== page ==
Olympus SP-570UZ Digital Camera Review$449.99
If you feel your inner paparazzo yearning to come out and play, consider the Olympus SP-570UZ with its whopping 20x zoom lens
The 570UZ is a handsomely crafted piece of gear, with not only the basic body shape but also the fit and finish of a digital SLR. While it certainly isn't going to fit into anyone's pocket, it's a bit smaller than the photos here might lead you to expect, measuring 4.7' x 3.3' x 3.4' (118mm x 84mm x 87.5mm) and weighing in at just under a pound (445g) before batteries.
The left side of the camera offers a substantial rubberized grip, extending about an inch from the camera body and nicely sculptured to provide a solid, secure grip. The shutter is positioned on a downward-sloping segment above the grip, along with a small dedicated exposure compensation button. The self-timer lamp / auto focus assist illuminator is positioned between the grip and the camera lens. The flash housing extends nearly an inch over the lens, with the word OLYMPUS embossed in white.
Looks like an SLR, works like a point-and-shoot,
albeit one with a powerful piece of glass up front.
The most prominent component on the back of the camera is the 2.7-inch (69mm) LCD. To the left of the screen is a vertical row of four buttons, controlling (from the top down) Playback mode / Print, Shadow Adjustment / Erase, Menu and Display/ Menu Guide. The icons for the two dual-purpose buttons are oddly placed and hard to read on the black background.
Above the screen is an electronic viewfinder, with a diopter adjustment wheel on the left side. Above the screen and to the right of the viewfinder are two additional buttons, the first of which toggles display between the viewfinder and the LCD, the second controlling Auto exposure / auto focus lock while shooting and continuous shot playback while reviewing images.
At the top of the right side is a sculptured inset panel with a patch of rubber material inset in the middle, providing a nicely designed non-slip thumb grip. Below this are four buttons laid out in a circle, which function both as a four-way controller for menu navigation and as direct access shortcuts to individual controls: from the top moving clockwise, these include a programmable Custom button, flash control, self-timer and macro. In the middle of this section is the OK/Function button. Between the screen and the macro button is the card access lamp.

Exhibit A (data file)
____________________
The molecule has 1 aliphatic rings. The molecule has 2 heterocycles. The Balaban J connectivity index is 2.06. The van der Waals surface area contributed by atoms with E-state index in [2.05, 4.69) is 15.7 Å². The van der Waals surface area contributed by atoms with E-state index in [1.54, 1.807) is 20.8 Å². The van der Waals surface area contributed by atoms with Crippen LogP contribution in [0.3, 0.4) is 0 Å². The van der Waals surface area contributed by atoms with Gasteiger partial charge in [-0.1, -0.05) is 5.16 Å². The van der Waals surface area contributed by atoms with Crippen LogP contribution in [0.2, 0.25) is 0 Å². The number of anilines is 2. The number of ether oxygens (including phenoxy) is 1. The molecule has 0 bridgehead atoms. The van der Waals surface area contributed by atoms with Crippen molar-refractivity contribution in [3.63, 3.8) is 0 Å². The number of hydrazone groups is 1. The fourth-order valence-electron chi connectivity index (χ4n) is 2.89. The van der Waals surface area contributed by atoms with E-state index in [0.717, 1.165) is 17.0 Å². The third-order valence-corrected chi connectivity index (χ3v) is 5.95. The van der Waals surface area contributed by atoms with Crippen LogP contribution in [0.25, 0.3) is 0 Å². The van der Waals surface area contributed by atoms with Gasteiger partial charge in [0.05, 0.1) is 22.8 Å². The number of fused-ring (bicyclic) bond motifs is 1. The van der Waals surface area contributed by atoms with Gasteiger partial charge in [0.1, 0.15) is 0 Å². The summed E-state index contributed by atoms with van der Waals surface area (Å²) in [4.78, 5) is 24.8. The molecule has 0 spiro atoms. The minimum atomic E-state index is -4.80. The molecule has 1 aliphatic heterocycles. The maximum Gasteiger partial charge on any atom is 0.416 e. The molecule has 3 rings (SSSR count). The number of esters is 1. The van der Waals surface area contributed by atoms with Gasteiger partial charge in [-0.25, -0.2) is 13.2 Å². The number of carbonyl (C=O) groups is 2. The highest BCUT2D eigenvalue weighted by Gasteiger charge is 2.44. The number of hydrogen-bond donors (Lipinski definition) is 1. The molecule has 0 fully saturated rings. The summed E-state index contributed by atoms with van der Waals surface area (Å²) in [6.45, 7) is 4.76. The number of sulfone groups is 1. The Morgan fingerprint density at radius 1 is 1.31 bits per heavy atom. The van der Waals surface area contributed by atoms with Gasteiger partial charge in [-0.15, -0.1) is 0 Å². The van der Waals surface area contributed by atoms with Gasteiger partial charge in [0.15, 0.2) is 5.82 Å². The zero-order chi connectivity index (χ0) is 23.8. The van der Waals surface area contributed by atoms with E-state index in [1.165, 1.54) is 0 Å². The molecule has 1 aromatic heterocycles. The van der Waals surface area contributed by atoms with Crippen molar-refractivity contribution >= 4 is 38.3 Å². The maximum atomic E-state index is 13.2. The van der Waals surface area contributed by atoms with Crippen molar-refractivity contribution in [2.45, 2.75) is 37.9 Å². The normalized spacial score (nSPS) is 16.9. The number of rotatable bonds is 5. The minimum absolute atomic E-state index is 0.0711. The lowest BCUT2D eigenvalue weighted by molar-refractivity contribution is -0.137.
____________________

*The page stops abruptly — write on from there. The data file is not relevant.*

The thumb rest, with its patch of rubber in the middle,
is perfectly positioned for pointing and pivoting.
Left Side* (5.50) *There are three control buttons on the left side of the camera. At the top is the button that pop up the flash unit. The white slashed-circle mark behind this button indicates the location of the focal plane. Then, on the side of the lens barrel are the drive button, which toggles between drive modes (single-frame, sequential and bracket shooting), and the Auto Focus / Manual Focus slider switch. The lens barrel is surrounded by a textured rubber ring.
Near the back of the left side is a substantial silver loop for connecting the neck strap. Below this is a tight-fitting door protecting connectors for an optional external power supply and the supplied USB / AV cables.
The drive mode button is oddly positioned on the lens barrel.
The right side includes the other neck strap loop. Below this connector is a card cover that slides back and pops out to reveal an xD memory card slot.
*The rubber grip extends right around the side for a nice firm hold.
There's a hot shoe external flash connector behind the pop-up flash. To its right is the mode dial with ten positions: Auto, Program, Aperture-Priority, Shutter-Priority, Manual, My Mode, SCN (scene mode), Guide, Movie Mode and Playback. The power switch is positioned around the mode dial, at the back.
Beside the mode dial is a control dial, used to adjust the on-screen display in playback mode, and exposure compensation settings while shooting.
*The control wheel next to the mode dial makes
settings adjustments fast and easy.*
The battery compartment cover on the left side is protected by a locking latch. It opens by pushing left, revealing spaces for four AA batteries. There's a metal tripod socket positioned in the center of the camera bottom, and at the far right side is a small speaker.
*The metal tripod socket is appropriate for a long-zoom camera
that will benefit from tripod mounting.*